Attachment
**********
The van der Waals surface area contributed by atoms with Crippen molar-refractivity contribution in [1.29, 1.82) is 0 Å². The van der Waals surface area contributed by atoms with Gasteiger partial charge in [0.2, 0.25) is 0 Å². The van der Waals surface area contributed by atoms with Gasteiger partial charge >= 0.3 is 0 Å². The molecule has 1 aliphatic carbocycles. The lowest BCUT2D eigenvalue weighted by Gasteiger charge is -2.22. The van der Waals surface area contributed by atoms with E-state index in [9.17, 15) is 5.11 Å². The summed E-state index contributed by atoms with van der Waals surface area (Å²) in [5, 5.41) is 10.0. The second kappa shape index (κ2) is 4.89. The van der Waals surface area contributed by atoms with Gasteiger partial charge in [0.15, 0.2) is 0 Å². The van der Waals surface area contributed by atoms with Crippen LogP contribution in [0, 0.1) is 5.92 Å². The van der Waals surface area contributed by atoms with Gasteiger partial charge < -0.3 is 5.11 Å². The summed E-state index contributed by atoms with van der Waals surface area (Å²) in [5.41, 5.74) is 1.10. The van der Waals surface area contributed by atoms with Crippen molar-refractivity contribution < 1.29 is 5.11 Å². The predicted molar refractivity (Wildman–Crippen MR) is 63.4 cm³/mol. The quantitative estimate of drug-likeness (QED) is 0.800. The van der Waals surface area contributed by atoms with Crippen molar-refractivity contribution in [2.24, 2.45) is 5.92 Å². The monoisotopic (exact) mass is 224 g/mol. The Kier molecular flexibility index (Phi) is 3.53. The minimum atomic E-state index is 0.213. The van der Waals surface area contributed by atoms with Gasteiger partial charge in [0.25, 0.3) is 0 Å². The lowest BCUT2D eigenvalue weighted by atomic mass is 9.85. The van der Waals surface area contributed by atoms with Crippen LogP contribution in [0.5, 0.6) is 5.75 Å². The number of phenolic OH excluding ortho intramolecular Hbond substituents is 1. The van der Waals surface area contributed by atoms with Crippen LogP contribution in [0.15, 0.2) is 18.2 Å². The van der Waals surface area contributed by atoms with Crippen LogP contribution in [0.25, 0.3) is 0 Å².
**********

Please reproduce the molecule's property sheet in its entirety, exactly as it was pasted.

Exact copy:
The van der Waals surface area contributed by atoms with Crippen molar-refractivity contribution in [1.29, 1.82) is 0 Å². The van der Waals surface area contributed by atoms with Gasteiger partial charge in [0.2, 0.25) is 0 Å². The van der Waals surface area contributed by atoms with Gasteiger partial charge >= 0.3 is 0 Å². The molecule has 1 aliphatic carbocycles. The lowest BCUT2D eigenvalue weighted by Gasteiger charge is -2.22. The van der Waals surface area contributed by atoms with E-state index in [9.17, 15) is 5.11 Å². The summed E-state index contributed by atoms with van der Waals surface area (Å²) in [5, 5.41) is 10.0. The second kappa shape index (κ2) is 4.89. The van der Waals surface area contributed by atoms with Gasteiger partial charge in [0.15, 0.2) is 0 Å². The van der Waals surface area contributed by atoms with Crippen LogP contribution in [0, 0.1) is 5.92 Å². The van der Waals surface area contributed by atoms with Gasteiger partial charge < -0.3 is 5.11 Å². The summed E-state index contributed by atoms with van der Waals surface area (Å²) in [5.41, 5.74) is 1.10. The van der Waals surface area contributed by atoms with Crippen molar-refractivity contribution < 1.29 is 5.11 Å². The predicted molar refractivity (Wildman–Crippen MR) is 63.4 cm³/mol. The quantitative estimate of drug-likeness (QED) is 0.800. The van der Waals surface area contributed by atoms with Crippen molar-refractivity contribution in [2.24, 2.45) is 5.92 Å². The monoisotopic (exact) mass is 224 g/mol. The Kier molecular flexibility index (Phi) is 3.53. The minimum atomic E-state index is 0.213. The van der Waals surface area contributed by atoms with Gasteiger partial charge in [0.25, 0.3) is 0 Å². The lowest BCUT2D eigenvalue weighted by atomic mass is 9.85. The van der Waals surface area contributed by atoms with Crippen LogP contribution in [0.5, 0.6) is 5.75 Å². The number of phenolic OH excluding ortho intramolecular Hbond substituents is 1. The van der Waals surface area contributed by atoms with Crippen LogP contribution in [0.15, 0.2) is 18.2 Å². The van der Waals surface area contributed by atoms with Crippen LogP contribution in [0.25, 0.3) is 0 Å².